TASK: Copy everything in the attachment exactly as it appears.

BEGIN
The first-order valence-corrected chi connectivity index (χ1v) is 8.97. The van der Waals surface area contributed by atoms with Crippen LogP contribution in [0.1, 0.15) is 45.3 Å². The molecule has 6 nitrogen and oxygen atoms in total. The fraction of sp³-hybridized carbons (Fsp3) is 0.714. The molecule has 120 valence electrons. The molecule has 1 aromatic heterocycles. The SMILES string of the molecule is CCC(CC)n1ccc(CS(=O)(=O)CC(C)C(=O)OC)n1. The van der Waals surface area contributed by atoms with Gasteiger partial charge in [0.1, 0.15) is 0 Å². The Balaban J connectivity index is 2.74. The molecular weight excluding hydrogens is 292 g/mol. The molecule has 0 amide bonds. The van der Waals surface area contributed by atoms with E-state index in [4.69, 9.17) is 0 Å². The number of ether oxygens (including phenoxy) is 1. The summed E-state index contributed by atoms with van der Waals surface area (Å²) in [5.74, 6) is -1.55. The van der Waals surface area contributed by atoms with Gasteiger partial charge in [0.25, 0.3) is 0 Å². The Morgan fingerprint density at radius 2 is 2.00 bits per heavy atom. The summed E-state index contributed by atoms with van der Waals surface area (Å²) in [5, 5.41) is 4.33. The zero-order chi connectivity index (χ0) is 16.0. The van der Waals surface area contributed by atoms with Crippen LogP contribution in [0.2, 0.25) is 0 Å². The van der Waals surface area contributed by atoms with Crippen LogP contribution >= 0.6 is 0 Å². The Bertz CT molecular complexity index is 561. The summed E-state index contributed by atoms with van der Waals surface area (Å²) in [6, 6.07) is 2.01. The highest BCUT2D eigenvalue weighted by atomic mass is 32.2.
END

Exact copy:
The first-order valence-corrected chi connectivity index (χ1v) is 8.97. The van der Waals surface area contributed by atoms with Crippen LogP contribution in [0.1, 0.15) is 45.3 Å². The molecule has 6 nitrogen and oxygen atoms in total. The fraction of sp³-hybridized carbons (Fsp3) is 0.714. The molecule has 120 valence electrons. The molecule has 1 aromatic heterocycles. The SMILES string of the molecule is CCC(CC)n1ccc(CS(=O)(=O)CC(C)C(=O)OC)n1. The van der Waals surface area contributed by atoms with Gasteiger partial charge in [0.1, 0.15) is 0 Å². The Balaban J connectivity index is 2.74. The molecular weight excluding hydrogens is 292 g/mol. The molecule has 0 amide bonds. The van der Waals surface area contributed by atoms with E-state index in [4.69, 9.17) is 0 Å². The number of ether oxygens (including phenoxy) is 1. The summed E-state index contributed by atoms with van der Waals surface area (Å²) in [5.74, 6) is -1.55. The van der Waals surface area contributed by atoms with Gasteiger partial charge in [0.25, 0.3) is 0 Å². The Morgan fingerprint density at radius 2 is 2.00 bits per heavy atom. The summed E-state index contributed by atoms with van der Waals surface area (Å²) in [5, 5.41) is 4.33. The zero-order chi connectivity index (χ0) is 16.0. The van der Waals surface area contributed by atoms with Crippen LogP contribution in [0.2, 0.25) is 0 Å². The van der Waals surface area contributed by atoms with Crippen LogP contribution >= 0.6 is 0 Å². The Bertz CT molecular complexity index is 561. The summed E-state index contributed by atoms with van der Waals surface area (Å²) in [6, 6.07) is 2.01. The highest BCUT2D eigenvalue weighted by atomic mass is 32.2.